Devotion: God of this City

Scripture records twice that Jesus, the Son of God, wept.

John 11:35–Jesus weeps over the news that a man has died.  We are told that Jesus “was deeply moved in spirit and troubled.”  The pain of death causes the God of Life to stop and cry.

Luke 19:41–Jesus weeps over Jerusalem.  As he enters the city to His own death, he stops on the roadside and weeps for this city.  Through his tears he exclaims: “If you, even you, had only known on this day what would bring you peace…” but instead the city ignored the searing pain Jesus was about to go through.  They sought to destroy God and each other.

This week my prayer has been: “Lord, break my heart for what breaks yours.”  

After a challenging week in Charlotte, I cannot help but think that Jesus has stopped to weep for Keith Lamont Scott and our city.

I have prayed Ezekiel 36:26 for our community: “I will give you a new heart and put a new spirit in you; I will remove from you your heart of stone and give you a heart of flesh.”

So what breaks your heart?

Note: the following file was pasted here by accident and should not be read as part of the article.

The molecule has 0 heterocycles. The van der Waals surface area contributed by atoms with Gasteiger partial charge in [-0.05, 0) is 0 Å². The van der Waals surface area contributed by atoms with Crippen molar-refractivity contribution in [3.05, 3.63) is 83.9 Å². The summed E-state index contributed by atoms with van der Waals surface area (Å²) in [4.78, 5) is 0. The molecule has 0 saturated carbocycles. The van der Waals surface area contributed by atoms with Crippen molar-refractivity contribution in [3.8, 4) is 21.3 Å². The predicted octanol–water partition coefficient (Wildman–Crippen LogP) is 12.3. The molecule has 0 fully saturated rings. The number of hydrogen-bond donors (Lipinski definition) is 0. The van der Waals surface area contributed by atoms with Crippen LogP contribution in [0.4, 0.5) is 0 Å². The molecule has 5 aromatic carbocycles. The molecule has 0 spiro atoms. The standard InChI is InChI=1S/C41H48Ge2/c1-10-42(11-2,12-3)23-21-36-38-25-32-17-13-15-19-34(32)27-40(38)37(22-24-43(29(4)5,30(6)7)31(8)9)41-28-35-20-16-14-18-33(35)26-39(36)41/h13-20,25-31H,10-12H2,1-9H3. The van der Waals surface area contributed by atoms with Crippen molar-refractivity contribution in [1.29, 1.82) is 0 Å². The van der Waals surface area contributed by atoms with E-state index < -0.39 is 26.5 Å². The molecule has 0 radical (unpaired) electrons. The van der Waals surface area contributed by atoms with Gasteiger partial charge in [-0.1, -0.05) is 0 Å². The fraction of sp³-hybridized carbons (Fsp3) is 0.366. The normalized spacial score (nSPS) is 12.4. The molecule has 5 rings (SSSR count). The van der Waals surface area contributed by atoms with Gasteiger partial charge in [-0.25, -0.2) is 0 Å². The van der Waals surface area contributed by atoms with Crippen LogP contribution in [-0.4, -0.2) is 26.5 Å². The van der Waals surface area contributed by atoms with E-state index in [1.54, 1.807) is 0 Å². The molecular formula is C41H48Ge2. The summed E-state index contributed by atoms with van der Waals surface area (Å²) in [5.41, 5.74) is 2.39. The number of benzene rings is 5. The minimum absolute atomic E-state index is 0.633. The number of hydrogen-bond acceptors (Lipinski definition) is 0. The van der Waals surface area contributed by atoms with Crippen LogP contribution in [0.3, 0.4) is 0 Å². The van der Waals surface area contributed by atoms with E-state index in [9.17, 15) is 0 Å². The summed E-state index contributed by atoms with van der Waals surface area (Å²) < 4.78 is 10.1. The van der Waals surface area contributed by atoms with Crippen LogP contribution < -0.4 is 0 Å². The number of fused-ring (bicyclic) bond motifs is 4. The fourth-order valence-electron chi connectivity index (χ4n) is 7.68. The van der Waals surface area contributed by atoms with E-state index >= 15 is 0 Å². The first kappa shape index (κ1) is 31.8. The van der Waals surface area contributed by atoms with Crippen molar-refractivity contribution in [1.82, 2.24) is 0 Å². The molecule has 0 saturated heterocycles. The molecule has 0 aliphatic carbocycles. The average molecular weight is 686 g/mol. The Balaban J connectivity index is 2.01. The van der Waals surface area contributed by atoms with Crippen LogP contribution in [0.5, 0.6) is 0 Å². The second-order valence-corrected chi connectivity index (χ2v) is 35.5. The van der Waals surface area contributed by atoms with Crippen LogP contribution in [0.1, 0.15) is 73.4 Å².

When Jerusalem had been destroyed through the Assyrian and Babylonian exiles, leaders rose up. Ezra, a religious leader helped to rebuild the faith community. Esther, a common woman found herself in the royal castle able to affect change.  And Nehemiah, a businessman–a court official–helped to rebuild the city laying in rubble.

He did it though he “was very much afraid” (2:3). He conquered his fear through prayer (2:4) and then executed a brilliant plan.  He charged everybody to work shoulder to shoulder on the wall around Jerusalem.  No matter how small the rock or the effort, together they could rebuild the city of God.  The working class stood along side the Levite priests, skilled craftsman worked with ordinary day laborers, even the children pitched in, the wealthy of Myers Park stood beside the immigrants of East Charlotte and residents of West Charlotte (3:28-32, the CLT communities are not in there,

but you get the point).  They removed debris, hoisted rocks and leveled the uneven places.  Nehemiah challenged them: “Come, let us rebuild the wall of Jerusalem, and we will no longer be a disgrace.”

So, the challenge for us is how can we do one thing today that will rebuild this city?  And who can we stand beside while doing it?

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